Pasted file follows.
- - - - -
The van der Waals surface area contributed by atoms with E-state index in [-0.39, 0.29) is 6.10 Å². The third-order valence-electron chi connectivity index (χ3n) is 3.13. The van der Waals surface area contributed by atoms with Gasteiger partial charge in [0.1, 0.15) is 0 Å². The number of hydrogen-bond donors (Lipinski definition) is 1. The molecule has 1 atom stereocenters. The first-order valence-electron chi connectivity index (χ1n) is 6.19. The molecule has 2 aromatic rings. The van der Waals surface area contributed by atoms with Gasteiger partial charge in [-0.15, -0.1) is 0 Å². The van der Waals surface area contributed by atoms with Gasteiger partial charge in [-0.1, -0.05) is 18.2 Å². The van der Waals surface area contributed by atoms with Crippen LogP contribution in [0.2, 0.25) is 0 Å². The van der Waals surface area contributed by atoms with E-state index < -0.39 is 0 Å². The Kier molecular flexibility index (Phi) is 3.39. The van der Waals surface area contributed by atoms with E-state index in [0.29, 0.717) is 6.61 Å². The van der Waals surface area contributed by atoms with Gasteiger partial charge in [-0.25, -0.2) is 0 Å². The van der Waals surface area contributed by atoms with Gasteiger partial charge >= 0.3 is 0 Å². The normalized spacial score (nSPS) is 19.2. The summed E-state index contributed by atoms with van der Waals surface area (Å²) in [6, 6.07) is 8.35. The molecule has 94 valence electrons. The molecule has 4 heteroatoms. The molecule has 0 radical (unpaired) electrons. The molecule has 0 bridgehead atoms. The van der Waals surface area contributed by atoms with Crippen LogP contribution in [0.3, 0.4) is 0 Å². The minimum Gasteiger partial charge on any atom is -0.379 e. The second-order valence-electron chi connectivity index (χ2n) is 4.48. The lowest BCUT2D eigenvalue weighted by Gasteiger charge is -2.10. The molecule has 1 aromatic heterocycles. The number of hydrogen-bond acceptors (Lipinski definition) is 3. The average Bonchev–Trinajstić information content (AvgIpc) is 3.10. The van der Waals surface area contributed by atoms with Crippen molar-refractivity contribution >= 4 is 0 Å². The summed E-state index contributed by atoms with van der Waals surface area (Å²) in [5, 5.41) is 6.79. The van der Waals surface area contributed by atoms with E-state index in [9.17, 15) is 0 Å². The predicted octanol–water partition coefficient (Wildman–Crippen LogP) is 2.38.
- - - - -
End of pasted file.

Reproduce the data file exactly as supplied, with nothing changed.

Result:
The van der Waals surface area contributed by atoms with E-state index in [-0.39, 0.29) is 6.10 Å². The third-order valence-electron chi connectivity index (χ3n) is 3.13. The van der Waals surface area contributed by atoms with Gasteiger partial charge in [0.1, 0.15) is 0 Å². The number of hydrogen-bond donors (Lipinski definition) is 1. The molecule has 1 atom stereocenters. The first-order valence-electron chi connectivity index (χ1n) is 6.19. The molecule has 2 aromatic rings. The van der Waals surface area contributed by atoms with Gasteiger partial charge in [-0.15, -0.1) is 0 Å². The van der Waals surface area contributed by atoms with Gasteiger partial charge in [-0.1, -0.05) is 18.2 Å². The van der Waals surface area contributed by atoms with Crippen LogP contribution in [0.2, 0.25) is 0 Å². The van der Waals surface area contributed by atoms with E-state index < -0.39 is 0 Å². The Kier molecular flexibility index (Phi) is 3.39. The van der Waals surface area contributed by atoms with E-state index in [0.29, 0.717) is 6.61 Å². The van der Waals surface area contributed by atoms with Gasteiger partial charge in [-0.25, -0.2) is 0 Å². The van der Waals surface area contributed by atoms with Gasteiger partial charge >= 0.3 is 0 Å². The normalized spacial score (nSPS) is 19.2. The summed E-state index contributed by atoms with van der Waals surface area (Å²) in [6, 6.07) is 8.35. The molecule has 94 valence electrons. The molecule has 4 heteroatoms. The molecule has 0 radical (unpaired) electrons. The molecule has 0 bridgehead atoms. The van der Waals surface area contributed by atoms with Crippen LogP contribution in [0.3, 0.4) is 0 Å². The minimum Gasteiger partial charge on any atom is -0.379 e. The second-order valence-electron chi connectivity index (χ2n) is 4.48. The lowest BCUT2D eigenvalue weighted by Gasteiger charge is -2.10. The molecule has 1 aromatic heterocycles. The number of hydrogen-bond acceptors (Lipinski definition) is 3. The average Bonchev–Trinajstić information content (AvgIpc) is 3.10. The van der Waals surface area contributed by atoms with Crippen molar-refractivity contribution >= 4 is 0 Å². The summed E-state index contributed by atoms with van der Waals surface area (Å²) in [5, 5.41) is 6.79. The van der Waals surface area contributed by atoms with E-state index in [9.17, 15) is 0 Å². The predicted octanol–water partition coefficient (Wildman–Crippen LogP) is 2.38.